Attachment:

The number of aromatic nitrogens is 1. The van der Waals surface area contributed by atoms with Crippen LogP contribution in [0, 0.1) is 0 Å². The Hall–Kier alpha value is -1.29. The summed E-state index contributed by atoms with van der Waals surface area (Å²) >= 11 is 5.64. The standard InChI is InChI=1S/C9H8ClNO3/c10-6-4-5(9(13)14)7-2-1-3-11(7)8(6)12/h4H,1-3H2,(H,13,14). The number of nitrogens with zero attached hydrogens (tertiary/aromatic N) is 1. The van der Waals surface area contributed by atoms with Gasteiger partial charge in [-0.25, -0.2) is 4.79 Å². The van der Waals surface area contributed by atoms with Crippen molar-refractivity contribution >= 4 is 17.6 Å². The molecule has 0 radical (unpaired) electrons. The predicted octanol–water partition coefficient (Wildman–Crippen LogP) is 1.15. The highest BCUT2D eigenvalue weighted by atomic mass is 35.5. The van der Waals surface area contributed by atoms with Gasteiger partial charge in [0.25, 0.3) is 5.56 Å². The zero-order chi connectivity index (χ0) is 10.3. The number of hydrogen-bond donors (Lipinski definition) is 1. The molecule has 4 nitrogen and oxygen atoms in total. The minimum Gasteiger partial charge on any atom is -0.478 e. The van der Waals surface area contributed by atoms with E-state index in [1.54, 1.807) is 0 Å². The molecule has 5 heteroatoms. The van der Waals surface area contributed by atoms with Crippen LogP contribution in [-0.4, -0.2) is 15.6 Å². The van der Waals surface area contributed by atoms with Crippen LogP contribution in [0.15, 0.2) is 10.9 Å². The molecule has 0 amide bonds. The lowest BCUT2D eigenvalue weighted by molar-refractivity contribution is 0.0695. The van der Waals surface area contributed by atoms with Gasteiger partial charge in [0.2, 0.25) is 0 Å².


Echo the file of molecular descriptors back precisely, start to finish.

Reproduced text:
The number of aromatic nitrogens is 1. The van der Waals surface area contributed by atoms with Crippen LogP contribution in [0, 0.1) is 0 Å². The Hall–Kier alpha value is -1.29. The summed E-state index contributed by atoms with van der Waals surface area (Å²) >= 11 is 5.64. The standard InChI is InChI=1S/C9H8ClNO3/c10-6-4-5(9(13)14)7-2-1-3-11(7)8(6)12/h4H,1-3H2,(H,13,14). The number of nitrogens with zero attached hydrogens (tertiary/aromatic N) is 1. The van der Waals surface area contributed by atoms with Gasteiger partial charge in [-0.25, -0.2) is 4.79 Å². The van der Waals surface area contributed by atoms with Crippen molar-refractivity contribution >= 4 is 17.6 Å². The molecule has 0 radical (unpaired) electrons. The predicted octanol–water partition coefficient (Wildman–Crippen LogP) is 1.15. The highest BCUT2D eigenvalue weighted by atomic mass is 35.5. The van der Waals surface area contributed by atoms with Gasteiger partial charge in [0.25, 0.3) is 5.56 Å². The zero-order chi connectivity index (χ0) is 10.3. The number of hydrogen-bond donors (Lipinski definition) is 1. The molecule has 4 nitrogen and oxygen atoms in total. The minimum Gasteiger partial charge on any atom is -0.478 e. The van der Waals surface area contributed by atoms with E-state index in [1.54, 1.807) is 0 Å². The molecule has 5 heteroatoms. The van der Waals surface area contributed by atoms with Crippen LogP contribution in [-0.4, -0.2) is 15.6 Å². The van der Waals surface area contributed by atoms with Crippen LogP contribution in [0.15, 0.2) is 10.9 Å². The molecule has 0 amide bonds. The lowest BCUT2D eigenvalue weighted by molar-refractivity contribution is 0.0695. The van der Waals surface area contributed by atoms with Gasteiger partial charge in [0.2, 0.25) is 0 Å².